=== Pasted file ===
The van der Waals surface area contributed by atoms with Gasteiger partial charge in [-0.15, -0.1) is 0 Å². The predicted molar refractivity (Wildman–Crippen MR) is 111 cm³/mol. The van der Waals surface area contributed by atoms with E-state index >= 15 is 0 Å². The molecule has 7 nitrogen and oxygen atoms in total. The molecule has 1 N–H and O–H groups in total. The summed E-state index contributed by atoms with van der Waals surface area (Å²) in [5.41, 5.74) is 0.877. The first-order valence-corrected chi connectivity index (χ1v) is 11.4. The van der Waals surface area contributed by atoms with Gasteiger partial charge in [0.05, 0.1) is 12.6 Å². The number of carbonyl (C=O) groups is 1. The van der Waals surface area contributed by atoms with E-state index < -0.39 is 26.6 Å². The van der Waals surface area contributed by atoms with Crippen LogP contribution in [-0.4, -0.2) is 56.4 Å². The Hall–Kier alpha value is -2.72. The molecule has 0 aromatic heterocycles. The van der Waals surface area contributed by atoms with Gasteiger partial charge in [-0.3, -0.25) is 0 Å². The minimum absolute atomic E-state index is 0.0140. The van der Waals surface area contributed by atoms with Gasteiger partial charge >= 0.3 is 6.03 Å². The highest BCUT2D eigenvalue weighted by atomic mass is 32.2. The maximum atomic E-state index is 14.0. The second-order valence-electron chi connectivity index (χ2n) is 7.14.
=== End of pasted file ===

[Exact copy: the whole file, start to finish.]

The van der Waals surface area contributed by atoms with Gasteiger partial charge in [-0.15, -0.1) is 0 Å². The predicted molar refractivity (Wildman–Crippen MR) is 111 cm³/mol. The van der Waals surface area contributed by atoms with E-state index >= 15 is 0 Å². The molecule has 7 nitrogen and oxygen atoms in total. The molecule has 1 N–H and O–H groups in total. The summed E-state index contributed by atoms with van der Waals surface area (Å²) in [5.41, 5.74) is 0.877. The first-order valence-corrected chi connectivity index (χ1v) is 11.4. The van der Waals surface area contributed by atoms with Gasteiger partial charge in [0.05, 0.1) is 12.6 Å². The number of carbonyl (C=O) groups is 1. The van der Waals surface area contributed by atoms with E-state index < -0.39 is 26.6 Å². The van der Waals surface area contributed by atoms with Crippen LogP contribution in [-0.4, -0.2) is 56.4 Å². The Hall–Kier alpha value is -2.72. The molecule has 0 aromatic heterocycles. The van der Waals surface area contributed by atoms with Gasteiger partial charge in [-0.3, -0.25) is 0 Å². The minimum absolute atomic E-state index is 0.0140. The van der Waals surface area contributed by atoms with Gasteiger partial charge >= 0.3 is 6.03 Å². The highest BCUT2D eigenvalue weighted by atomic mass is 32.2. The maximum atomic E-state index is 14.0. The second-order valence-electron chi connectivity index (χ2n) is 7.14.